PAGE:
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COVER STORY

TIME for a trend change

Over the last decade, the general perception for the appearance of the bride has been that no amount of make-up or jewellery is too much. Brides seem to have developed extreme tolerance and inclination towards overdoing it resulting in not-so-comfortable 7 to 8 hour-long makeovers. Just like every trend has a peak and slowly starts to fizzle out it is about time for this trend of over doing the bridal make-up to walk out the door as well.

For approximately a decade, we have seen extremely dramatic eyes with smokey eyes being a favourite amongst most brides, deeply blushed cheekbones in brown and dark pink and most disturbing of all, the excessive amount of foundation and powder resulting in a pasty, mannequin-like complexion.
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Make-up hides our flaws and enhances our features and this is exactly what it has been created for, but over-enthusiastic use of it has exactly the opposite effect and the make-up seen on most brides drives this fact home. There is a limit to how much you can wear at a time and that rule seems to be relaxed too much when it comes to dressing the bride. It is about time that this “the more the better” notion was let go off.

A bride should emit her natural glow with a beautiful smile on her face.

The age old habit of applying layer after layer of foundation in a shade three-tones-lighter-than-the-skin-colour should be the first thing to be abandoned. Try wearing foundation in a shade which is close to your skin tone and use only enough to cover flaws and unevenness. Keep it as natural as you can.

“On my wedding I wanted to have a simple sort of a traditional look and not the mass-produced one that's seen nowadays on brides. I asked my beautician at Farzana Shakil's to keep it simple and light. Another thing I really wanted was the forehead 'alpona' like my mother had on her wedding and that is what I got”, says Rumpa, who got married last year.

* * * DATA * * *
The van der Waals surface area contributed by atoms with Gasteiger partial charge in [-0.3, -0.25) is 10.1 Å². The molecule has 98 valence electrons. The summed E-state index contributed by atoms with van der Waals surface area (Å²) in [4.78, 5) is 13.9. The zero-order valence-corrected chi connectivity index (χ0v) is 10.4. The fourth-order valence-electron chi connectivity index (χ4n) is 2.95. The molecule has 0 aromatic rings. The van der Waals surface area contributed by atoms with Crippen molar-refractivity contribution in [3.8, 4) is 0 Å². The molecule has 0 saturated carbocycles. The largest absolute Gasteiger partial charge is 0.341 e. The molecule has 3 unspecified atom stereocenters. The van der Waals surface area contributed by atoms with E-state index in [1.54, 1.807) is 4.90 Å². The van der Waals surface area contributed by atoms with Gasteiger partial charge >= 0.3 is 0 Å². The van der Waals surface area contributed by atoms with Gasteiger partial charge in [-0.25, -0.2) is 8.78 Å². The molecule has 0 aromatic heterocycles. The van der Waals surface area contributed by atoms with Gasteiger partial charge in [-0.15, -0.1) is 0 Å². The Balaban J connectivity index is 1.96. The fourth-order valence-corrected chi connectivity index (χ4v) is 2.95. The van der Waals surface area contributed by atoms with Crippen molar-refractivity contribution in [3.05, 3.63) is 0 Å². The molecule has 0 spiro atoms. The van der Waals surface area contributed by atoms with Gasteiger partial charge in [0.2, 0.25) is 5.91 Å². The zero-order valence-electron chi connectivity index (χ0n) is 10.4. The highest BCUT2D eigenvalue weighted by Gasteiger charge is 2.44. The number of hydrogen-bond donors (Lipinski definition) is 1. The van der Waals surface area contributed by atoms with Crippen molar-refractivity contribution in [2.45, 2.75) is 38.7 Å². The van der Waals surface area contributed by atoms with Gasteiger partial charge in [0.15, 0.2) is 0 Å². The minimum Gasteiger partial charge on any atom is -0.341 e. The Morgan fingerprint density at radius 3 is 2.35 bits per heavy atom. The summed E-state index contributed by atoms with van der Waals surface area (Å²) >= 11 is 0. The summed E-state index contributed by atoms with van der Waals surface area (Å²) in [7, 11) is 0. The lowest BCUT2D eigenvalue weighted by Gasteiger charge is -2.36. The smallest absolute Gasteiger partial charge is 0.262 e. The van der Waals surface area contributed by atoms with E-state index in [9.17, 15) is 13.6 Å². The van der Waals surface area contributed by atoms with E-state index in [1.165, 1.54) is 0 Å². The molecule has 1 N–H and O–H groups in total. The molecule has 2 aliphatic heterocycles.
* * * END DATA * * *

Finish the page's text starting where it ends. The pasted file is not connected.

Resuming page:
In terms of eye make-up, opt for lighter shades instead of really dark ones and experiment instead with the eyeliner.

“Earlier dark eye-shadows such as maroon, green and black were used in copious amounts. Lighter colours such as golden and light off-white are what I suggest for a natural look,” says renowned beautician Farzana Shakil.

“When it comes to blush-on use only enough to add a tint or glow to your cheeks.” And as for the lip colour, Shakil believes that the softer tones on the rest of the face can be enhanced by a dark shade of lipstick in bride red or wine red.

“Brides nowadays are moving away from over-styled and coiffed hair avoiding the rigid look and instead settling for more easy-going hairstyles set in a way that does not betray too much effort having gone into it such as a loose bun or braid,” adds Shakil.

We know that you have been thronged with countless jewellery pieces by your in-laws and if you do not wear them all there might be some resentment but try and prioritise. Wearing one big neck-piece is the way to go, with one or two smaller pieces if really necessary. Or, try and divide your jewellery among the wedding ceremony and walima which will relieve you of both too much embellishment and any possible resentment.

Opt also to invest in wedding trousseau that highlights our traditional weaves. A cherry red Katan sari with a golden 'orna', a loosely tied bun and a dozen bangles on each arm promises to look uniquely refreshing.

Lead the way in changing the stagnant bridal scenario. Stay true to your own personal style and stick to what makes you comfortable; do not let the idea that you might look bland compared to the other guests scare you into overdoing it.
“The sari on the bride and the jewellery on her will be a lot heavier to set her apart from the others in the party. So, there has to be a balancing act because with heavy make-up on top of all that looks like too much. By using softer tones for make-up that balance can be attained,” suggests Shakil.

You are the bride and what sets you apart from them is your attitude and grace as a bride because that is not easy to imitate unless one is in the shoes of the bride on that day. No matter how made up your guests are they lack the one thing that you have, the happiness that you have on your special day which does glow on the face more than you can imagine and that is what goes to show that you are the person of the day.

By Karishma Ameen
Photo: Sazzad Ibne Sayed
Model: Bubli, Pinky, Trino
Make-up and styling: Farzana Shakil
Wardrobe: Farzana Shakil
Orange and purple Duppata by Anokhi
Jewellery: Gitanjali Lifestyle and Couture
Furniture: Otobi


 
 
 

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